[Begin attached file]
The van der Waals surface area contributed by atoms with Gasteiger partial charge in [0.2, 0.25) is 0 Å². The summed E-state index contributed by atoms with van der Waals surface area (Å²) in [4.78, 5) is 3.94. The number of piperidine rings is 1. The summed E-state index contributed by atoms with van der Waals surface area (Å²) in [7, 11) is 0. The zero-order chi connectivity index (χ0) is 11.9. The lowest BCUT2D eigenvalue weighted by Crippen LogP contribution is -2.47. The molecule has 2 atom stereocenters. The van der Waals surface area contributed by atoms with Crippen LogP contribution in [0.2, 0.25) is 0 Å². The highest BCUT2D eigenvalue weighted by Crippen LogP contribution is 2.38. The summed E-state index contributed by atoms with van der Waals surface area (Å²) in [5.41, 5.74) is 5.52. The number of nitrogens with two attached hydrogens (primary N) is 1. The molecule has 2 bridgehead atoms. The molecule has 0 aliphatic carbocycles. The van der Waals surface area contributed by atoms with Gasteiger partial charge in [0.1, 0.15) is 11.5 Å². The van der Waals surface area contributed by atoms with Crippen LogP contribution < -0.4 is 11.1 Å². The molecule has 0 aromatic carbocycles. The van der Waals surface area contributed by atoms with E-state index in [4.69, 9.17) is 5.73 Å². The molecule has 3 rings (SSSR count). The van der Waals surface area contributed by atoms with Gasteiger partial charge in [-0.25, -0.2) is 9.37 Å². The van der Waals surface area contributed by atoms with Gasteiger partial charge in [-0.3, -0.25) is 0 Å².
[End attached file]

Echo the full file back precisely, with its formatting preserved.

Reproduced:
The van der Waals surface area contributed by atoms with Gasteiger partial charge in [0.2, 0.25) is 0 Å². The summed E-state index contributed by atoms with van der Waals surface area (Å²) in [4.78, 5) is 3.94. The number of piperidine rings is 1. The summed E-state index contributed by atoms with van der Waals surface area (Å²) in [7, 11) is 0. The zero-order chi connectivity index (χ0) is 11.9. The lowest BCUT2D eigenvalue weighted by Crippen LogP contribution is -2.47. The molecule has 2 atom stereocenters. The van der Waals surface area contributed by atoms with Crippen LogP contribution in [0.2, 0.25) is 0 Å². The highest BCUT2D eigenvalue weighted by Crippen LogP contribution is 2.38. The summed E-state index contributed by atoms with van der Waals surface area (Å²) in [5.41, 5.74) is 5.52. The number of nitrogens with two attached hydrogens (primary N) is 1. The molecule has 2 bridgehead atoms. The molecule has 0 aliphatic carbocycles. The van der Waals surface area contributed by atoms with Gasteiger partial charge in [0.1, 0.15) is 11.5 Å². The van der Waals surface area contributed by atoms with Crippen LogP contribution < -0.4 is 11.1 Å². The molecule has 0 aromatic carbocycles. The van der Waals surface area contributed by atoms with E-state index in [4.69, 9.17) is 5.73 Å². The molecule has 3 rings (SSSR count). The van der Waals surface area contributed by atoms with Gasteiger partial charge in [-0.25, -0.2) is 9.37 Å². The van der Waals surface area contributed by atoms with Gasteiger partial charge in [-0.3, -0.25) is 0 Å².